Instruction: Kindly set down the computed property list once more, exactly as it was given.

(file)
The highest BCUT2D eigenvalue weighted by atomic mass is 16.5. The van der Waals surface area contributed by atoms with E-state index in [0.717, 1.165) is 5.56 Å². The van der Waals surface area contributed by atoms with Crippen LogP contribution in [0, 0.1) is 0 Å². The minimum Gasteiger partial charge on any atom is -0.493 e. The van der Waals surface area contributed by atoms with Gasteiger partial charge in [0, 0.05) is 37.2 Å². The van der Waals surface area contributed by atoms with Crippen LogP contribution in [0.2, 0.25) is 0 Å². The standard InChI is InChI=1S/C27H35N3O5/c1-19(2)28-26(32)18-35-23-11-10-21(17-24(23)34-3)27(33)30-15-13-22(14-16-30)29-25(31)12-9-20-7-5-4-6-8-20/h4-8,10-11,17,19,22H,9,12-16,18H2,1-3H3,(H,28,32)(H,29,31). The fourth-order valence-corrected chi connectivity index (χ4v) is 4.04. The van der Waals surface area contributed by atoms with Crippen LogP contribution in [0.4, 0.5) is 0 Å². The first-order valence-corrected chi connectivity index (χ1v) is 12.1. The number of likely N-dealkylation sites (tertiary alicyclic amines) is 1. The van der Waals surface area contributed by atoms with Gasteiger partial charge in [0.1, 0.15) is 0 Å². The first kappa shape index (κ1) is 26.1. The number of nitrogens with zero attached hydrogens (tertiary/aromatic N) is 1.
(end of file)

The highest BCUT2D eigenvalue weighted by atomic mass is 16.5. The van der Waals surface area contributed by atoms with E-state index in [0.717, 1.165) is 5.56 Å². The van der Waals surface area contributed by atoms with Crippen LogP contribution in [0, 0.1) is 0 Å². The minimum Gasteiger partial charge on any atom is -0.493 e. The van der Waals surface area contributed by atoms with Gasteiger partial charge in [0, 0.05) is 37.2 Å². The van der Waals surface area contributed by atoms with Crippen LogP contribution in [0.2, 0.25) is 0 Å². The standard InChI is InChI=1S/C27H35N3O5/c1-19(2)28-26(32)18-35-23-11-10-21(17-24(23)34-3)27(33)30-15-13-22(14-16-30)29-25(31)12-9-20-7-5-4-6-8-20/h4-8,10-11,17,19,22H,9,12-16,18H2,1-3H3,(H,28,32)(H,29,31). The fourth-order valence-corrected chi connectivity index (χ4v) is 4.04. The van der Waals surface area contributed by atoms with Crippen LogP contribution in [0.4, 0.5) is 0 Å². The first-order valence-corrected chi connectivity index (χ1v) is 12.1. The number of likely N-dealkylation sites (tertiary alicyclic amines) is 1. The van der Waals surface area contributed by atoms with Gasteiger partial charge in [0.1, 0.15) is 0 Å². The first kappa shape index (κ1) is 26.1. The number of nitrogens with zero attached hydrogens (tertiary/aromatic N) is 1.